posted on November 04, 2012 08:49
By Mike Handley
Finding the best among numerous introductions for a big deer story can be difficult. Such is a writer's life.
Option No. 1: It's not supposed to be a good year for deer, or at least that's what front-porch philosophers are saying. Too little water, not enough food, and blue tongue (epizootic hemorrhagic disease) have wreaked havoc with deer populations in much of the country.
You can write this one off, they say.
But the news never reached Browder, Ky., where Thad Cartwright and his dad, Todd, live and hunt.
Option No. 2: Had Thad Cartwright swatted a mosquito with a little more malice, a little more oomph, on Sept. 3, his would not be the buck on the cover of the July 2013 issue of Rack magazine. Nor would that fabulous whitetail be the leading contender for Buckmasters' next Golden Laurel Citation.
Option No. 3: While bowhunters in most states were still shooting field points, tweaking their bow setups and trying to decide whether or not to replace or upgrade their gear, Thad Cartwright was in a tree, hoping to let the air out of buck with a familiar face.
The do it early in Kentucky, good Lord willing.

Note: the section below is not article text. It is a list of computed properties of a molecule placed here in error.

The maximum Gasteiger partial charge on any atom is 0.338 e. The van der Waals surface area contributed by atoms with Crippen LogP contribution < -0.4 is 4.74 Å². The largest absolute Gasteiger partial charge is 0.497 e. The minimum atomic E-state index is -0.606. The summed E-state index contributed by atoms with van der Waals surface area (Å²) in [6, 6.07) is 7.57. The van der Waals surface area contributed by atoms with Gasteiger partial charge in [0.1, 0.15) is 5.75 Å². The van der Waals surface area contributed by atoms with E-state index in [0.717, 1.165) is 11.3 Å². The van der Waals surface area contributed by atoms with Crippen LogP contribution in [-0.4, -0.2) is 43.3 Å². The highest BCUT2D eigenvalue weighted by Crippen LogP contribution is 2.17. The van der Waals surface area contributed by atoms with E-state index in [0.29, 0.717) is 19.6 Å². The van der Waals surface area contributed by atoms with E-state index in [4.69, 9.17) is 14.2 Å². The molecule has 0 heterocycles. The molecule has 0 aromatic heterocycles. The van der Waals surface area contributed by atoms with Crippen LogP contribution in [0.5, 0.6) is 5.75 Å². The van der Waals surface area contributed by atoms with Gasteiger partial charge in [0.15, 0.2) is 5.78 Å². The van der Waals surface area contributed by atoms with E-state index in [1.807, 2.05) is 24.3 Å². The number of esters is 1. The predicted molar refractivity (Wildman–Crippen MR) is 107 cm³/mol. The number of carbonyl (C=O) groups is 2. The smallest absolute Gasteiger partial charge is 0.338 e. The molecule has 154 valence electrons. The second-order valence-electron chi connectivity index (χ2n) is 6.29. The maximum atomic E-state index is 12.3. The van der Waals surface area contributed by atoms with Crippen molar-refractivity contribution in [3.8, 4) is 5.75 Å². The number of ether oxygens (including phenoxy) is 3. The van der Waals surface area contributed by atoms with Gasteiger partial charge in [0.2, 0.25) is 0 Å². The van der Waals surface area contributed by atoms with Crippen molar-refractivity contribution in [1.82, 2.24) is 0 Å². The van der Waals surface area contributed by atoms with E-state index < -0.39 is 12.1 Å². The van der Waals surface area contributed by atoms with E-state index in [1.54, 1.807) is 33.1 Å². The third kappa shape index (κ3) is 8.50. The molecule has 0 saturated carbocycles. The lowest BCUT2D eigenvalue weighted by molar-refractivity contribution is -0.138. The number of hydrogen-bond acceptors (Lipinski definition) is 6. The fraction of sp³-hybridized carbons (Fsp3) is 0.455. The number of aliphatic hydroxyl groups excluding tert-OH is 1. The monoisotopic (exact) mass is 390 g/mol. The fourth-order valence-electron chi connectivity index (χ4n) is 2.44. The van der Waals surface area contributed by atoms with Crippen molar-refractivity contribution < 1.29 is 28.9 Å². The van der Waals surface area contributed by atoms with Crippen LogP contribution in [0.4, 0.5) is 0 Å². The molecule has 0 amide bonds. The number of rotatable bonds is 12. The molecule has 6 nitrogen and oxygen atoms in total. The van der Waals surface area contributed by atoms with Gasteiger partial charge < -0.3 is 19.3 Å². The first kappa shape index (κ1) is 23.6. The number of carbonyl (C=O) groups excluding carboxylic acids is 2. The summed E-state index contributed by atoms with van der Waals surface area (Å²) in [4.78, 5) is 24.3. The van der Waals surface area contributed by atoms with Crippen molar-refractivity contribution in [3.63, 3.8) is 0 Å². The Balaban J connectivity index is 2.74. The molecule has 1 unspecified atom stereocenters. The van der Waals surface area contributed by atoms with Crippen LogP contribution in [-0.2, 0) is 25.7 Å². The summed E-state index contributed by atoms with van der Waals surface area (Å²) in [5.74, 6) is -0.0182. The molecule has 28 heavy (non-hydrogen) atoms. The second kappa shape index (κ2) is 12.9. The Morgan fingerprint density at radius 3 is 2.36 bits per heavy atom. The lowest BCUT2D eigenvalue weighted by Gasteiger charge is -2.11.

And He was.
Option No. 4: The Muhlenberg County buck that Thad Cartwright arrowed three days into Kentucky's 2012 season is a world record among bow-taken deer in velvet. It might not be the biggest velvet buck ever recorded, but it's the largest ever toppled by an arrow.
The 273 2/8-inch 50-pointer plays second fiddle only to fellow Kentuckian Troy Wilson's gargantuan whitetail from 2001, which tallies 303 4/8 inches -- the world-record blackpowder (velvet) buck in the BTR.
In the end, we chose to let Thad tell his own story, in his own words. He shares how he and his dad obtained hundreds of trail cam photos of the buck they nicknamed Bulletproof, how he shot over the giant whitetail in 2011, and how he didn't in 2012.
It's an incredible animal, a cool story, and Thad is both gracious and grateful.
If you'd like to see a mini version of this buck's BTR scoresheet, click HERE and search the BTR database. You can read Thad's story when we commence the 2013 publishing season next summer.